"Four studies evaluated the cost-effectiveness of prescription opioid misuse prevention, three of which were conducted in the USA and one in South Korea. The interventions identified for the USA setting were a school-based programme, a family-centred programme and misuse-deterrent opioid formulations; a doctor's database assisting patient risk assessment was evaluated in the South Korean setting. All four studies utilised economic models to evaluate cost and benefit of intervention over 1- to 30-year time horizons.

"Two of the studies evaluated misuse-deterrent opioid formulations against extended-release opioids. White et alReference White, Birnbaum, Rothman and Katz31 conducted a CBA with a third-party payer perspective (i.e. private insurance), using a 1-year time horizon; Kumar et alReference Kumar, Agboola, Synnott, Segel, Webb and Ollendorf27 conducted a CEA considering a health sector perspective with a 5-year time horizon. Both studies included direct costs related to healthcare utilisation.Reference Kumar, Agboola, Synnott, Segel, Webb and Ollendorf27 The White et alReference White, Birnbaum, Rothman and Katz31 budget impact model estimated that there were potential cost-savings ranging from US$0.748 to US$2 billion for the insurance payer; however, the misuse-deterrent opioid prescription cost used in the study was a shadow cost or a similar cost of a branded opioid. In contrast, the misuse-deterrent opioid prescription costs used by Kumar et alReference Kumar, Agboola, Synnott, Segel, Webb and Ollendorf27 were actual drug costs that resulted in significant costs to the healthcare system. Sensitivity analysis indicated that the model was sensitive to misuse-deterrent opioid price, where a 40% reduction in misuse-deterrent opioid prescription cost would result in cost neutrality.

"The study by Crowley et alReference Crowley, Jones, Coffman and Greenberg21 evaluated youth school-based programmes, a family-centred programme or a combination of both, and compared them with having no programme over a 6-year time horizon. Only intervention delivery costs were included in the analysis. A willingness-to-pay (WTP) threshold of US$8667 per case of non-medical opioid misuse prevented was established based on the average societal cost for youth engaged in nonmedical prescription opioid use. Three sets of interventions (Life Skills Training (LST) programme only, Strengthening Families Program 10–14 (SFP:10–14) + All Stars programme and SFP:10–14 + LST) were deemed to be cost-effective, given that the ICER fell below the predetermined WTP threshold of US$8667 to prevent one youth from misusing prescription opioids before the 12th grade.Reference Crowley, Jones, Coffman and Greenberg21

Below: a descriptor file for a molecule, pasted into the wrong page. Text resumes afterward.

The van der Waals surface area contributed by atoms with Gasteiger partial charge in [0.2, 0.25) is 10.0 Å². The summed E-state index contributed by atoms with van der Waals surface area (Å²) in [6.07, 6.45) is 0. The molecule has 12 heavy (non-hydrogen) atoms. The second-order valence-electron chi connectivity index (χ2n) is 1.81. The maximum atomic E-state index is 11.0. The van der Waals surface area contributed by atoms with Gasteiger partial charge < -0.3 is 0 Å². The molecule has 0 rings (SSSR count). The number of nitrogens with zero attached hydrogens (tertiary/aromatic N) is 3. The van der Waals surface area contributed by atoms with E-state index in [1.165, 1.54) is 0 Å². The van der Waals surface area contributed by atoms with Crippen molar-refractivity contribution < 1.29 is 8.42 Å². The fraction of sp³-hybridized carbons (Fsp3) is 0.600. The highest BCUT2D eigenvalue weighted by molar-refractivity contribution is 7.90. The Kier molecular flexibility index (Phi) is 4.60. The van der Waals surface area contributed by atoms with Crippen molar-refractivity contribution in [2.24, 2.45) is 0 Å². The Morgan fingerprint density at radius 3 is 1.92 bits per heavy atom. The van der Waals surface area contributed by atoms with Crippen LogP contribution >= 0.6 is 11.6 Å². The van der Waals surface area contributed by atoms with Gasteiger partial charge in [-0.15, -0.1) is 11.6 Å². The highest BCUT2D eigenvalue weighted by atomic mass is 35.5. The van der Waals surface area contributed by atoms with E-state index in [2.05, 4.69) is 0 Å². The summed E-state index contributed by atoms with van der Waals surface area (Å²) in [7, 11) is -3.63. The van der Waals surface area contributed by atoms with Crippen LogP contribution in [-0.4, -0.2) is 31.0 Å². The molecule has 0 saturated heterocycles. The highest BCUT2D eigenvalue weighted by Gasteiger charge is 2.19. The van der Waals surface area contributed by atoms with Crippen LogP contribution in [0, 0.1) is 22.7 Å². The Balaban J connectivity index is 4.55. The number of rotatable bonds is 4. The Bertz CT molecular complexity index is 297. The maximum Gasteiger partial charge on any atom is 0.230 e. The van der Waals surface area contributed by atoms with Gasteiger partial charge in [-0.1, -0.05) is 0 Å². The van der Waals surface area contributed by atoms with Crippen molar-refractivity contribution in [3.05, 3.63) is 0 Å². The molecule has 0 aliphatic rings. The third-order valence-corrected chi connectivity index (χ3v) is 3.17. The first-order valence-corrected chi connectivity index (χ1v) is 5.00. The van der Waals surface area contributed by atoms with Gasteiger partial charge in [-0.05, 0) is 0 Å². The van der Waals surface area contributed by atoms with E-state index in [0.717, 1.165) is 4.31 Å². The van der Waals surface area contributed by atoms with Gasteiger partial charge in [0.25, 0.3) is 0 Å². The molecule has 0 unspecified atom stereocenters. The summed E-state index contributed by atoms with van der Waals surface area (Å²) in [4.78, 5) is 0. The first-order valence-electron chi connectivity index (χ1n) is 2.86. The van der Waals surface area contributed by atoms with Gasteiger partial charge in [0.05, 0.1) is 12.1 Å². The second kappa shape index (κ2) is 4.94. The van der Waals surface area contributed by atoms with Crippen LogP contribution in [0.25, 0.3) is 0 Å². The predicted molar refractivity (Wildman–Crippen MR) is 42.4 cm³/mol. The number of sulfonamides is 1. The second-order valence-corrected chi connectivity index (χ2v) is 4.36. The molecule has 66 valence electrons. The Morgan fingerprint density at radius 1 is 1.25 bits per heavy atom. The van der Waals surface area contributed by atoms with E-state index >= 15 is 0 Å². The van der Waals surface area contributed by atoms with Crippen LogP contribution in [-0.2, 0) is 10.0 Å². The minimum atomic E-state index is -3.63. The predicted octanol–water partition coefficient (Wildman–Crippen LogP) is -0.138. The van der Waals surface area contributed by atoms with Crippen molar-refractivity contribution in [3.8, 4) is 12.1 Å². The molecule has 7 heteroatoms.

"The South Korean study by Kim et alReference Kim, Kim and Suh25 evaluated an opioid abuse preventive programme, ‘the Network System to Prevent Doctor-Shopping for Narcotics’, which allows doctors access to a database of a patient's previous narcotics use, allowing them to determine if a patient is at risk of misusing narcotics. Over a 30-year time horizon, compared with no programme, implementing the programme was determined to be cost-effective (US$227 per QALY; WTP threshold of US$31 362 per QALY) from a healthcare system perspective. Threshold analysis showed that the programme was 100% cost-effective even when using a WTP threshold of US$900 per QALY. Furthermore, including cost beyond the healthcare system under a societal perspective indicated that the intervention was cost-saving against having no programme.Reference Kim, Kim and Suh25 "


Faller J, Le LK-D, Chatterton ML, et al. A systematic review of economic evaluations for opioid misuse, cannabis and illicit drug use prevention. BJPsych Open. 2023;9(5):e149. doi:10.1192/bjo.2023.515